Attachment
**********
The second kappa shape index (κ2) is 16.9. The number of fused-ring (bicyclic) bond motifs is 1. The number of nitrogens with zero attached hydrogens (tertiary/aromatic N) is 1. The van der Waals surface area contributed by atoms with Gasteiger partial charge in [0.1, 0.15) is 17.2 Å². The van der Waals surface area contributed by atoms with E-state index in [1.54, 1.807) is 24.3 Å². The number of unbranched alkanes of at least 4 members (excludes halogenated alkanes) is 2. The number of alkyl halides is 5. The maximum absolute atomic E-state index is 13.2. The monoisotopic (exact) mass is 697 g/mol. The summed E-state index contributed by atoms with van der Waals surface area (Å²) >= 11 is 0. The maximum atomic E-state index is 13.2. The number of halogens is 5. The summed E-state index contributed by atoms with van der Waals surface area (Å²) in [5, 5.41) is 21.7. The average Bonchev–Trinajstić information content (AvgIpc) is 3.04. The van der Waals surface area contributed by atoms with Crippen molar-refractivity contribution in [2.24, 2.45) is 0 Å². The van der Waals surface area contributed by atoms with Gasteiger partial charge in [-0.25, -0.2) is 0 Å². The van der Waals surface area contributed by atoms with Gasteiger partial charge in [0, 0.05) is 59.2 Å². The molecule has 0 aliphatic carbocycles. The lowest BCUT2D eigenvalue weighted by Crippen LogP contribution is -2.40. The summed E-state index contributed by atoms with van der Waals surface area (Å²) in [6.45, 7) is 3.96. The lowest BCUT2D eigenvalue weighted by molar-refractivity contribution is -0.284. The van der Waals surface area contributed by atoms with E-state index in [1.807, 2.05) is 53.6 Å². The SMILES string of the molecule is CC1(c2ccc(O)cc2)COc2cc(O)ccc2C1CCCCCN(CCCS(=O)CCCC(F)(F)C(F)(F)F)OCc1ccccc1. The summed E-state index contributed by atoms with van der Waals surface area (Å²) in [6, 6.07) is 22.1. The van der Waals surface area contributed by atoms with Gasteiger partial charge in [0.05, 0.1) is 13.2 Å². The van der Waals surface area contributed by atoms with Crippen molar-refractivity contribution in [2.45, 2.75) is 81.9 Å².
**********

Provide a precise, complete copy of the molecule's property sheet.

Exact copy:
The second kappa shape index (κ2) is 16.9. The number of fused-ring (bicyclic) bond motifs is 1. The number of nitrogens with zero attached hydrogens (tertiary/aromatic N) is 1. The van der Waals surface area contributed by atoms with Gasteiger partial charge in [0.1, 0.15) is 17.2 Å². The van der Waals surface area contributed by atoms with E-state index in [1.54, 1.807) is 24.3 Å². The number of unbranched alkanes of at least 4 members (excludes halogenated alkanes) is 2. The number of alkyl halides is 5. The maximum absolute atomic E-state index is 13.2. The monoisotopic (exact) mass is 697 g/mol. The summed E-state index contributed by atoms with van der Waals surface area (Å²) >= 11 is 0. The maximum atomic E-state index is 13.2. The number of halogens is 5. The summed E-state index contributed by atoms with van der Waals surface area (Å²) in [5, 5.41) is 21.7. The average Bonchev–Trinajstić information content (AvgIpc) is 3.04. The van der Waals surface area contributed by atoms with Crippen molar-refractivity contribution in [2.24, 2.45) is 0 Å². The van der Waals surface area contributed by atoms with Gasteiger partial charge in [-0.25, -0.2) is 0 Å². The van der Waals surface area contributed by atoms with Gasteiger partial charge in [0, 0.05) is 59.2 Å². The molecule has 0 aliphatic carbocycles. The lowest BCUT2D eigenvalue weighted by Crippen LogP contribution is -2.40. The summed E-state index contributed by atoms with van der Waals surface area (Å²) in [6.45, 7) is 3.96. The lowest BCUT2D eigenvalue weighted by molar-refractivity contribution is -0.284. The van der Waals surface area contributed by atoms with E-state index in [1.807, 2.05) is 53.6 Å². The SMILES string of the molecule is CC1(c2ccc(O)cc2)COc2cc(O)ccc2C1CCCCCN(CCCS(=O)CCCC(F)(F)C(F)(F)F)OCc1ccccc1. The summed E-state index contributed by atoms with van der Waals surface area (Å²) in [6, 6.07) is 22.1. The van der Waals surface area contributed by atoms with Gasteiger partial charge in [0.05, 0.1) is 13.2 Å². The van der Waals surface area contributed by atoms with Crippen molar-refractivity contribution in [2.45, 2.75) is 81.9 Å².